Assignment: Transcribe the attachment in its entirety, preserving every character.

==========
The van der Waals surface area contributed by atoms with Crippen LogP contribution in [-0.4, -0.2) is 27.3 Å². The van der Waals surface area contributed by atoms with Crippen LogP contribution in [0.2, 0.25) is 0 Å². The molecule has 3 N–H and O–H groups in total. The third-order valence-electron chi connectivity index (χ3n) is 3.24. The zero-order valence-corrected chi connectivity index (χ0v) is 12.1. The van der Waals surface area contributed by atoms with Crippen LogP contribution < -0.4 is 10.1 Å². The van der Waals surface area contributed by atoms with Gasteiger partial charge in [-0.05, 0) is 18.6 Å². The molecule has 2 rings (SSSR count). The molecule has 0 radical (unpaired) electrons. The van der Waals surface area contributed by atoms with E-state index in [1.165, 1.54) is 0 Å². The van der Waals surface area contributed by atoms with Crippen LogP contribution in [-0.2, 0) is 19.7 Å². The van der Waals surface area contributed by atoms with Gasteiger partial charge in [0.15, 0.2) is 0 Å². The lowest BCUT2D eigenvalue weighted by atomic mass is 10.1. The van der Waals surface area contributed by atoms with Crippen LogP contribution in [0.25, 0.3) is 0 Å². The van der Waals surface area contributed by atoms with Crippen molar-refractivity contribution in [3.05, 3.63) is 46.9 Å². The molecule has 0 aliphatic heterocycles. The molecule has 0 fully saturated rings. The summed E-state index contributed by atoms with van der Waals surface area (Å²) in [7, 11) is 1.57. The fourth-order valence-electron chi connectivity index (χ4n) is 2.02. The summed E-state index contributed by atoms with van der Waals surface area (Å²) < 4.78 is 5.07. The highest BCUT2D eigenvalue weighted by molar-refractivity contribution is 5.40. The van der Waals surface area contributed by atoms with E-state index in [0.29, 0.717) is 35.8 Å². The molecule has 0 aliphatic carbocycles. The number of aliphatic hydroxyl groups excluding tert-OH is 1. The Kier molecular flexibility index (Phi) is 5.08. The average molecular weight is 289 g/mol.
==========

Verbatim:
The van der Waals surface area contributed by atoms with Crippen LogP contribution in [-0.4, -0.2) is 27.3 Å². The van der Waals surface area contributed by atoms with Crippen LogP contribution in [0.2, 0.25) is 0 Å². The molecule has 3 N–H and O–H groups in total. The third-order valence-electron chi connectivity index (χ3n) is 3.24. The zero-order valence-corrected chi connectivity index (χ0v) is 12.1. The van der Waals surface area contributed by atoms with Crippen LogP contribution < -0.4 is 10.1 Å². The van der Waals surface area contributed by atoms with Gasteiger partial charge in [-0.05, 0) is 18.6 Å². The molecule has 2 rings (SSSR count). The molecule has 0 radical (unpaired) electrons. The van der Waals surface area contributed by atoms with E-state index in [1.165, 1.54) is 0 Å². The van der Waals surface area contributed by atoms with Crippen LogP contribution in [-0.2, 0) is 19.7 Å². The van der Waals surface area contributed by atoms with Gasteiger partial charge in [0.15, 0.2) is 0 Å². The lowest BCUT2D eigenvalue weighted by atomic mass is 10.1. The van der Waals surface area contributed by atoms with Crippen LogP contribution in [0.25, 0.3) is 0 Å². The van der Waals surface area contributed by atoms with Crippen molar-refractivity contribution in [3.05, 3.63) is 46.9 Å². The molecule has 0 aliphatic heterocycles. The molecule has 0 fully saturated rings. The summed E-state index contributed by atoms with van der Waals surface area (Å²) in [7, 11) is 1.57. The fourth-order valence-electron chi connectivity index (χ4n) is 2.02. The summed E-state index contributed by atoms with van der Waals surface area (Å²) < 4.78 is 5.07. The highest BCUT2D eigenvalue weighted by molar-refractivity contribution is 5.40. The van der Waals surface area contributed by atoms with E-state index in [0.29, 0.717) is 35.8 Å². The molecule has 0 aliphatic carbocycles. The number of aliphatic hydroxyl groups excluding tert-OH is 1. The Kier molecular flexibility index (Phi) is 5.08. The average molecular weight is 289 g/mol.